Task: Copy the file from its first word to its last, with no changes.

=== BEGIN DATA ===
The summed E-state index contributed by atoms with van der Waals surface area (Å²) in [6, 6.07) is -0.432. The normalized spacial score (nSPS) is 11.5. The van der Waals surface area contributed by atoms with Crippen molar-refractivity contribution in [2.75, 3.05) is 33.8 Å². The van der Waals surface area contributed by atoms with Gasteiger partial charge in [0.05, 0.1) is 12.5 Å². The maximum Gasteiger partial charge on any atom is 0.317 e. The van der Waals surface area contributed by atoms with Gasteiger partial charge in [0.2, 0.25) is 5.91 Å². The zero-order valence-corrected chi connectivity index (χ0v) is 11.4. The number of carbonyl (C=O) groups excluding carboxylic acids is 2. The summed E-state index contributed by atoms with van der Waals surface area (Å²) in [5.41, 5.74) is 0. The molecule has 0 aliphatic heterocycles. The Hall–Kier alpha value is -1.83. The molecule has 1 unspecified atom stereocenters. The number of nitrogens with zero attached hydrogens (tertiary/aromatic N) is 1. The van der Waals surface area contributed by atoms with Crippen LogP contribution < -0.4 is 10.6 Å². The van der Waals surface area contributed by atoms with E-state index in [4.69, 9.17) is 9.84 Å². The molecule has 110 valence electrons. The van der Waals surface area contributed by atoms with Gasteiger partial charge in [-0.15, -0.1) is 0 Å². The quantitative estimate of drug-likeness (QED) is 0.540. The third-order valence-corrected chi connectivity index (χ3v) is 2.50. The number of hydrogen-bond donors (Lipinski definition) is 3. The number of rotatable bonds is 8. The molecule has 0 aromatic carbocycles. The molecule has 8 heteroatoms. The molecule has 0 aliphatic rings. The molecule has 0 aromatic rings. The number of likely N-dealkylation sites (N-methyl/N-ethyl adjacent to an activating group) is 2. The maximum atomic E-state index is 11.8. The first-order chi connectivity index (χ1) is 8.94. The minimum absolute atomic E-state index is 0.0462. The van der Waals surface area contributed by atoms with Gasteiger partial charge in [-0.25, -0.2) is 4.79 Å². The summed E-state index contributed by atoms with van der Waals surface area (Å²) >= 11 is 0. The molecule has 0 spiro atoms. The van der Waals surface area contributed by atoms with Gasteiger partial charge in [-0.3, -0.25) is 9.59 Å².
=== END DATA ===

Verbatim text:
The summed E-state index contributed by atoms with van der Waals surface area (Å²) in [6, 6.07) is -0.432. The normalized spacial score (nSPS) is 11.5. The van der Waals surface area contributed by atoms with Crippen molar-refractivity contribution in [2.75, 3.05) is 33.8 Å². The van der Waals surface area contributed by atoms with Gasteiger partial charge in [0.05, 0.1) is 12.5 Å². The maximum Gasteiger partial charge on any atom is 0.317 e. The van der Waals surface area contributed by atoms with Gasteiger partial charge in [0.2, 0.25) is 5.91 Å². The zero-order valence-corrected chi connectivity index (χ0v) is 11.4. The number of carbonyl (C=O) groups excluding carboxylic acids is 2. The summed E-state index contributed by atoms with van der Waals surface area (Å²) in [5.41, 5.74) is 0. The molecule has 0 aliphatic heterocycles. The Hall–Kier alpha value is -1.83. The molecule has 1 unspecified atom stereocenters. The number of nitrogens with zero attached hydrogens (tertiary/aromatic N) is 1. The van der Waals surface area contributed by atoms with Crippen LogP contribution < -0.4 is 10.6 Å². The van der Waals surface area contributed by atoms with E-state index in [4.69, 9.17) is 9.84 Å². The molecule has 110 valence electrons. The van der Waals surface area contributed by atoms with Gasteiger partial charge in [-0.15, -0.1) is 0 Å². The quantitative estimate of drug-likeness (QED) is 0.540. The third-order valence-corrected chi connectivity index (χ3v) is 2.50. The number of hydrogen-bond donors (Lipinski definition) is 3. The number of rotatable bonds is 8. The molecule has 0 aromatic carbocycles. The molecule has 8 heteroatoms. The molecule has 0 aliphatic rings. The molecule has 0 aromatic rings. The number of likely N-dealkylation sites (N-methyl/N-ethyl adjacent to an activating group) is 2. The maximum atomic E-state index is 11.8. The first-order chi connectivity index (χ1) is 8.94. The minimum absolute atomic E-state index is 0.0462. The van der Waals surface area contributed by atoms with Gasteiger partial charge in [-0.25, -0.2) is 4.79 Å². The summed E-state index contributed by atoms with van der Waals surface area (Å²) >= 11 is 0. The molecule has 0 spiro atoms. The van der Waals surface area contributed by atoms with Gasteiger partial charge in [-0.3, -0.25) is 9.59 Å².